Posts tagged lit
Posts tagged lit
“She says nothing at all, but simply stares upward into the dark sky and watches, with sad eyes, the slow dance of the infinite stars.” - Neil Gaiman
(Source: , via unejeunedemoiselle)
I’ve just finished reading ‘The Immortal Life of Henrietta Lacks’ by Rebecca Skloot and wow, what can I say? It’s a fascinating story that links science with a family saga, that will both shock you, intrigue you and at times, make you feel incredibly emotional.
The book tells the story of Henrietta Lacks a poor, black, tobacco farmer whose cancer cells, taken without her knowledge, became the first “immortal cells” to be grown in a lab. These cells were then used to create vaccines for diseases such as polio and in studies to do with nuclear warfare and space travel. Without Henrietta Lacks many of the advances in modern medicine would never have happened and yet her story remains practically unknown. That is, until now.
Author Rebecca Skloot spent over ten years researching Henrietta and her cells. Meeting her family and forming an especially close bond with Henrietta’s daughter Deborah, who never knew her mother, having only been a baby when she died. Now for the first time the story of Henrietta and her cells has been told.
The book is incredibly moving especially when Skloot takes Deborah and her younger brother to see their mother’s cells in a lab. But it also poses some difficult questions. Like should Henrietta’s family have received a portion of the money their mother’s cells have made since they were taken and how much ownership do we have over parts of our bodies when they are no longer a part of us? These questions may never be answered definitively, but Skloot provides a conclusion that is both satisfying and thought provoking.
‘The Immortal Life of Henrietta Lacks’ is not only a story about scientific discovery but about family. About children who grew up without a mother only to struggle with the revelation that a part of her was still alive somewhere and about an extraordinary woman who changed the world of science forever. A must read.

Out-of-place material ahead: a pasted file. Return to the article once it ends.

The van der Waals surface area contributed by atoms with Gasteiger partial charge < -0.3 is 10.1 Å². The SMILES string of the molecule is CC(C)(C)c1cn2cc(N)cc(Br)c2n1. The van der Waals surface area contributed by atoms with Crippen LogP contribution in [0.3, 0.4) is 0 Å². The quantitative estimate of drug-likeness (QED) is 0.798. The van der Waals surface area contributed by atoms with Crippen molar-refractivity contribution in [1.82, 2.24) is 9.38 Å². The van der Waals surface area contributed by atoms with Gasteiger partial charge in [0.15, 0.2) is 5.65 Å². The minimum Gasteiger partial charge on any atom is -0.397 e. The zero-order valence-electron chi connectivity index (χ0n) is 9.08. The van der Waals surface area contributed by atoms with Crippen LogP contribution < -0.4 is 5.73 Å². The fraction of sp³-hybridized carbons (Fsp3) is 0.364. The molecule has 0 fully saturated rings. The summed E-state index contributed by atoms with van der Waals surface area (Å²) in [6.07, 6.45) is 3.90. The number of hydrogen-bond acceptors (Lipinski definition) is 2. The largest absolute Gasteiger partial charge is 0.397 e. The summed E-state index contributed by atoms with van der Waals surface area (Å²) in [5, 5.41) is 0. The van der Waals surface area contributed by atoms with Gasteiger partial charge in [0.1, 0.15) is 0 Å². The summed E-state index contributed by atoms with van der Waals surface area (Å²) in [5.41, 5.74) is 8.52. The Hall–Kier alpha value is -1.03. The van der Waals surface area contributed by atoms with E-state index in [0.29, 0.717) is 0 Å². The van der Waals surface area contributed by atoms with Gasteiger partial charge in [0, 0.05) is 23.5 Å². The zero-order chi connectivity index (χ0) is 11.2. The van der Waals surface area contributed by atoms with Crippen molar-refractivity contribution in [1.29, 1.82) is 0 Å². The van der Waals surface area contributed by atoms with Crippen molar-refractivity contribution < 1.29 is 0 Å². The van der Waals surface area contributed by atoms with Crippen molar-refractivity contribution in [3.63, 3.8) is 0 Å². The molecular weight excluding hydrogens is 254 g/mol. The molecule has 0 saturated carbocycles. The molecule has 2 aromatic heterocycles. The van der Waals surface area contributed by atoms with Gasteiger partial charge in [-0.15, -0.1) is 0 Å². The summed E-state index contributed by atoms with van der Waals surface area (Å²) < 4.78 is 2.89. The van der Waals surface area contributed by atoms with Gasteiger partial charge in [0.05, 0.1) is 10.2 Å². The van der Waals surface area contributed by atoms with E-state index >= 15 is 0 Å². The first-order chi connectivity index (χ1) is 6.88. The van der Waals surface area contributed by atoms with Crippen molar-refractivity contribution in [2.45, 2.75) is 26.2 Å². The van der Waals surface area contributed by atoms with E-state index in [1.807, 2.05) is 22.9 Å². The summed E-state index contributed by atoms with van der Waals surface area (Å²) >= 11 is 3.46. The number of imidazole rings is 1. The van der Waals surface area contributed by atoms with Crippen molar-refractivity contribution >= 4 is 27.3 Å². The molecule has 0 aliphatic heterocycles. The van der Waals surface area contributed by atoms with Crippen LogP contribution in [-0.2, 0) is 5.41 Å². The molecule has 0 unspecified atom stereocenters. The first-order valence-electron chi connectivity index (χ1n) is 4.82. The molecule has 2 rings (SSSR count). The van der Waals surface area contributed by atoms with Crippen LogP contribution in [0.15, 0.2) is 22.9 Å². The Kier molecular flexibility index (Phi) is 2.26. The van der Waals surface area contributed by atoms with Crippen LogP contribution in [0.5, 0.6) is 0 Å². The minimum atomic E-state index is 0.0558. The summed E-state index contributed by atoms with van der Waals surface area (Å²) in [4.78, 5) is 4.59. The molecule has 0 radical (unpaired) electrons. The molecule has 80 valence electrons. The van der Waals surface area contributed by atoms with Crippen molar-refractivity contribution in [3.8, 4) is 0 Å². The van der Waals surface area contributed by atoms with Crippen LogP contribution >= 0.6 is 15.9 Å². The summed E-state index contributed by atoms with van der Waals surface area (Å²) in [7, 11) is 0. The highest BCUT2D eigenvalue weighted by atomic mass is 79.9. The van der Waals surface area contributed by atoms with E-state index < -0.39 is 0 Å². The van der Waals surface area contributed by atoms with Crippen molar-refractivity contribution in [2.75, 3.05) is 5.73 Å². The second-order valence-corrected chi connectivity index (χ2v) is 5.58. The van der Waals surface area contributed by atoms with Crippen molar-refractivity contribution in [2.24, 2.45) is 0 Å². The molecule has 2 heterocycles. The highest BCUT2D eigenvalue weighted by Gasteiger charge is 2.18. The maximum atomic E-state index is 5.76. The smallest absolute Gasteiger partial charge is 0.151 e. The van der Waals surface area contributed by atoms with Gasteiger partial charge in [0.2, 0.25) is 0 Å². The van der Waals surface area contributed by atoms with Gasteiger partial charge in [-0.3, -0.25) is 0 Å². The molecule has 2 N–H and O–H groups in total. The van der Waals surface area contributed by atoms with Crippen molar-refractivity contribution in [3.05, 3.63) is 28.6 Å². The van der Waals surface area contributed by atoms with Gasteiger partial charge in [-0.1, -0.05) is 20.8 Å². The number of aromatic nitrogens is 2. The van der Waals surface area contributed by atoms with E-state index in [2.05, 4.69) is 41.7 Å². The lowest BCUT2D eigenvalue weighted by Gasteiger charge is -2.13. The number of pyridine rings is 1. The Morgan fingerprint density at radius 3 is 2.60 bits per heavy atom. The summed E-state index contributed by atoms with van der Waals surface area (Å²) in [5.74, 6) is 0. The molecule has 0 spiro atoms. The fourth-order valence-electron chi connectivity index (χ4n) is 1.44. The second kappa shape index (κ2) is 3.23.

“If all else perished, and he remained, I should still continue to be; and if all else remained, and he were annihilated, the universe would turn to a mighty stranger.” - Emily Bronte Wuthering Heights
I’d watch it.
“The future rose up ahead of her, a succession of empty days, each more daunting and unknowable than the one before her. How would she ever fill them all?” - David Nicholls, One Day
Having seen all the hype on the internet about the casting for the upcoming movie version of ‘The Hunger Games’ by Suzanne Collins, I’ve been meaning to read the book for a while. On Sunday I finally sat down and devoured the book within a few hours. Seriously it was great! I’m not usually into dystopian novels, but there was something about this one that meant I couldn’t put it down.
The initial premise about reality show in which teens are pitted against each other to fight until the death really intrigued me and the whole way through I had the eerie feeling that this could one day become a reality. The way the so-called ‘Gamemakers’ manipulate the players into fighting each other was not unlike the way producers engineer the events of so-called reality shows like Jersey Shore (granted Snooki and co aren’t killing each other, yet). It was thrilling, tense and at times, tragically sad.
Many articles I’ve read about the books have compared them to The Twilight Saga novels, but honestly, Twilight is nothing compared to these. The Hunger Games are more exciting, more interesting and have a female lead who you actually care about. I’m looking forward to seeing the movie version next year and think Jennifer Lawrence is going to be brilliant.